Saturday, August 9, 2008

Drolz...Beautiful Post Re: Mainstreaming Vs. Deaf School (Baseball Version)

Hi Drolzy. ( - internet cafe computer issues) *smile* We haven't spoken in a while, but I always read you when I see your posts because they enrich me. Of course you know that I am a passionate baseball fan, so this one in particular interested me.

You are such a sensitive dad, that was obvious in the language you use to talk to your child and the fact that you saw his distress in the photo. Just as an aside, I remember about two years after I found out Jordan was Deaf, and started to breathe again since we had established our speech therapy routine, I took a look back at his photos from his first ten months of life in the States. Five of my closest friends all had babies during a span of two months, so we did everything groups, Halloween, New Year's Eve, etc. In every single one of those photos, despite the young age, all of the babies in the photos were looking at the camera except for Jordan - that's how I knew he was born deaf, after all we did only get the official diagnosis at twelve months.

Photos don't lie.

And neither do Deaf children.

We sent Jordan to baseball camp, too, a year ago. Our experience was a little different because Jordan only spoke Italian and this was an American baseball camp where all of the children spoke English, we knew there would be communication issues. Luca or I stayed with Jordan and transitioned him into the camp until he felt comfortable enough to stay a couple of hours alone. By the end, he was playing baseball with his peers, high fiving, sliding and getting physical with the boys...he had fun...but...

He had the sad look every now and then, too.

In some photos he was rip-roaring happy

In others he looked a little lost

Maybe it was because we introduced Jordan as being from Italy and only speaking Italian, but the ironic part of it all was that his teammates did not realize he was deaf (despite the fact that he wore his ci all the time - that's kids for ya). They just thought he was Italian and couldn't understand or speak the language very well. I know this because the last day of camp, his ci batteries went dead. As I was changing them, his teammates tried talking to him, and I explained to them that Jordan couldn't hear them until I finished changing the ci batteries. Reply: "You mean, he's Death?"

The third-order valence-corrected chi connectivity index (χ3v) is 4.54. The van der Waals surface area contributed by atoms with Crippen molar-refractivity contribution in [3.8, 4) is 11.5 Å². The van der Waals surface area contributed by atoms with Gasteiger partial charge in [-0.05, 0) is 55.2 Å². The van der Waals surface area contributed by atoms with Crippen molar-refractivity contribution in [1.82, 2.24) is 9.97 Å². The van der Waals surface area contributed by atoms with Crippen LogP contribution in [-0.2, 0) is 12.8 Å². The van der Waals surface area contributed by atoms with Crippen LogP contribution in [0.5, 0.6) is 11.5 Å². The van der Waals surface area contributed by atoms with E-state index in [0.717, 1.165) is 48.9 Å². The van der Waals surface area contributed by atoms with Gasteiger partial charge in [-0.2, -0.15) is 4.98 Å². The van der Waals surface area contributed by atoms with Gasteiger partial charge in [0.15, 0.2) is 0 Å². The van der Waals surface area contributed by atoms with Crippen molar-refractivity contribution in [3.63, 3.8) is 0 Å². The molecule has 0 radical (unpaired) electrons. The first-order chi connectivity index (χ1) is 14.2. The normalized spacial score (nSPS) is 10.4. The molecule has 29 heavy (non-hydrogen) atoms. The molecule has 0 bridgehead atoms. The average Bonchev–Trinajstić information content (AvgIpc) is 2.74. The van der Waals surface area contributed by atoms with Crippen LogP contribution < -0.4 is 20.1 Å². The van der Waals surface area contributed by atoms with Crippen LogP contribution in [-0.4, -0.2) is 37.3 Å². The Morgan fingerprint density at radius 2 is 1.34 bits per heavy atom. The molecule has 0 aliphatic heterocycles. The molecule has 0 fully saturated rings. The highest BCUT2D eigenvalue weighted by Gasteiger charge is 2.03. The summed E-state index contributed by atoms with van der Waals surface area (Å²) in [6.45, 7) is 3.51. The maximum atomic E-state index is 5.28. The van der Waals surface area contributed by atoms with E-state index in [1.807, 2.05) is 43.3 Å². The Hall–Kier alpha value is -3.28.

By the end of the experience Jordan had learned some new vocabulary, and so had the American kids. He also learned some important social skills and came back to Italy proud of his American baseball camp experience, where he found his whole Italian team waiting for him.

Safe at home...
In Italy.


mishkazena said...

Yes, Drolz is a great dad as well as a talented writer. I love his stories.

It can be hard at the beginning being with a group of kids speaking a different language. However, that's the best way to learn a new language. Kids are like sponges. :)

Anonymous said...

mishkazena u mean all deaf people BUT drolz aren't talented writers?

u're as discriminatory as ever, puttin' deaf people's writing under ur worn-out microscope, haha...yeah, u're right that no one but drolz can write. aaaahhhh, well, nothin' new about u.

Anonymous said...

Hey Anon,

Did Mishkazena mention "deaf people" ?? Get a life!! If this is hearing blog, hearing Drolz, hearing Mishkazena AND you.. hearing anon...

You would not say "do you mean all people but drolz aren't talented wrtiers" ?? JUST GET A LIFE!! Sorry, Jordan. I had to say something.

mishkazena said...


Please do show me where I say that

Boy, you are really looking for a fight, hiding behind an anonymous name, aren't you? This isn't healthy. You are giving people a bad impression of you know what, don't ya know?

Chill out.Take time off to enjoy a stroll around the lake. Life is TOO short to be bitter and angry :D

Anonymous said...

Hey Jodi,

Wow, thanks! Greatly appreciate your post. Enjoyed reading about Jordan's experience - baseball (which we obviously cant get enough of LOL) is really good at breaking language barriers!

("Safe at home... in Italy" - I love that!)

Seems both our kids had to go out of their comfort zone a bit. But once the umpire says "Play ball!" there's a new comfort zone where everyone's having fun.

Not to sugarcoat anything, of course... those sad looks definitely tug at the old heartstrings. Nonetheless Darren did bring home some new knowledge and experience and I'm thrilled to learn Jordan did the same. Who knows, maybe their paths will cross on a baseball field someday. That would be awesome :)

Thanks again for your kind words - ditto to Miska Zena!)

Best regards,

Anonymous said...

kids! they don't care where they came from, the language that they speak, the color of their skin nor if they have an handicap when it came to play.. they just wanna have fun.. adults should learn from them..

Michelangelo Merisi

Hi Jo! ;-P

Unknown said...

Hi Mishka!
Thanks for your comment!

Anon, you are way out of line, read more carefully next time, before irrationally exploding. day, one day, we will hang. *smile*

MM, thank you for your comment :p, Jodi

Anonymous said...

Hi Jodi, Sent you an email the other day. Not sure if you got it? Drop me a line, miss you! P

Karen Putz said...

I always enjoy Mark's articles. He's a gifted writer, that's for sure!

I can't tell you how many times people ask me if I'm death. It's easy to lipread as the tongue comes forward.

I always answer with, "Hmm, last time I checked, I had a pulse." :)